The preface to the June 1945 amendment on its face shows that its purpose was to set forth the existing status of the inter vivos trust and the source of the authority to amend. At that time, the 1936 amendment was a part of the trust instrument. In describing the status of the trust instrument in the preface, the draftsman by omitting the 1936 amendment and including the amendment of 1934 demonstrated clearly that he did not have the 1936 amendment before him and did not know that it was then a part of the trust instrument. That he deliberately omitted the 1936 amendment is incredible. That he thus intended to revive the 1934 amendment is equally incredible. A lawyer starting out to cancel one amendment and revive another previously cancelled, does not in the preamble ignore the very amendment he is seeking to cancel, nor does he recite, as if it were already revived, the amendment he desires substituted. The ratifying clause in a document such as this is used by lawyers to make clear that the amendment made in the body of the instrument constitutes the only change intended and that except for such amendment, the status of the matter as it was prior thereto was to be maintained. The words, "ratify," "approve" and "confirm" are of synonymous import and are defined as follows: "to make valid or legally operative." Examples given in Webster's International Dictionary, 2nd edition, are: "The senate ratified the treaty." "The directors met to ratify the contract." The significant point is that these words are not to be construed as in themselves serving a dispositive or donative purpose, but as approving an existent contract, grant or donation. The connotation is that of further countenancing an act or instrument which at the time is in itself effective or requires only ratification to make it conclusively effective. It should not be irrelevant for judges to recognize those clauses of a document which are part of the lawyer's craftsmanship, and not the direct expression of a client's intention. Words in a preamble are such. So are words of the character found in the ratifying clause of the 1945 amendment. To give them the effect of changing the disposition of the bulk of a trust estate, when the body of the amendment is devoted to certain relatively minor changes, is to ignore reality and experience. Thus, looking at the instrument itself, the ratification clause is not sufficient to manifest an intention to revoke the gift to the Art Institute and to substitute Shriners in lieu thereof.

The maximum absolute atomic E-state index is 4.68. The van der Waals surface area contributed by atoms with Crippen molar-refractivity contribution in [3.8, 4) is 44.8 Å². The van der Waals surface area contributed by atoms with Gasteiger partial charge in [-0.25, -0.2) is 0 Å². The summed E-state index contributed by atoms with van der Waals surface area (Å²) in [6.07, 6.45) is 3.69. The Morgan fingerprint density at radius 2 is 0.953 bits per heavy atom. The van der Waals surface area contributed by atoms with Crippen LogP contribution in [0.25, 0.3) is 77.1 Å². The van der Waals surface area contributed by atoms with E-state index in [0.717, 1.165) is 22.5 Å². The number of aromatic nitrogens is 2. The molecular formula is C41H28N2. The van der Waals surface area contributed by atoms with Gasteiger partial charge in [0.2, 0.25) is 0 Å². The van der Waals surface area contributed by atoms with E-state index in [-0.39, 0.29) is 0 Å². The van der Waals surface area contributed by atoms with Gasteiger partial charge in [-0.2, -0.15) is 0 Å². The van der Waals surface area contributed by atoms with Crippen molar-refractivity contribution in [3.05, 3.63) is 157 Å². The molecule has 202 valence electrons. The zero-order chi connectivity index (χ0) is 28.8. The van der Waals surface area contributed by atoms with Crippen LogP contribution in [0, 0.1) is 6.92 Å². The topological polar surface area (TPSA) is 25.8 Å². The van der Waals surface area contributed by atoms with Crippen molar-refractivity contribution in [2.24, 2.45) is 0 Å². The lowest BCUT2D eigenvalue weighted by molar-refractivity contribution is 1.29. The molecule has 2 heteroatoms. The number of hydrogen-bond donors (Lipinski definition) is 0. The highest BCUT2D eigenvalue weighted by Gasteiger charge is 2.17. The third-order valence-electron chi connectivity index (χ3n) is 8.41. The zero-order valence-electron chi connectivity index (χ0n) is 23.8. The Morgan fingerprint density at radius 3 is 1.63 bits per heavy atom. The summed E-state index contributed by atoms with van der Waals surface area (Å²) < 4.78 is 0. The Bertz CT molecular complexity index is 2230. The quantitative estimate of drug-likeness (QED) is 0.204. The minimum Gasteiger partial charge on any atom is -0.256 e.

Counsel makes considerable point of the fact that the June 1945 amendment cancels paragraph (b) and subparagraphs (1) to (6) of Article Third. He argues that this supports his position that the 1934 amendment was revived, because it contained a paragraph (b) with six subparagraphs, whereas the corresponding paragraph (b) of the 1936 amendment contained only three subparagraphs, However, as it stood at the time of the writing of the June 1945 amendment, the 1934 amendment had been explicitly cancelled and revoked by the 1936 amendment. If appellants' position is correct, then Dr. Van Degrift was again canceling what had already been cancelled, or canceling paragraphs of an article theretofore cancelled and revoked. The 1945 amendment cancelled all of paragraph (b) and, for good measure, added "and subparagraphs (1) to (6) thereof." We know, of course, that the reference to six subparagraphs was a mistake. The purpose of the amendment is readily fulfilled by a cancellation of paragraph (b) as it is in the 1936 amendment and substituting a new paragraph (b). This follows the direction of the June 25, 1945 amendment and does nothing more than omit the erroneous designation of the six subparagraphs. The amendment of September 7, 1945 repeats the error of the June 25, 1945 amendment and neither adds nor detracts from the force of what has already been said with respect to that amendment.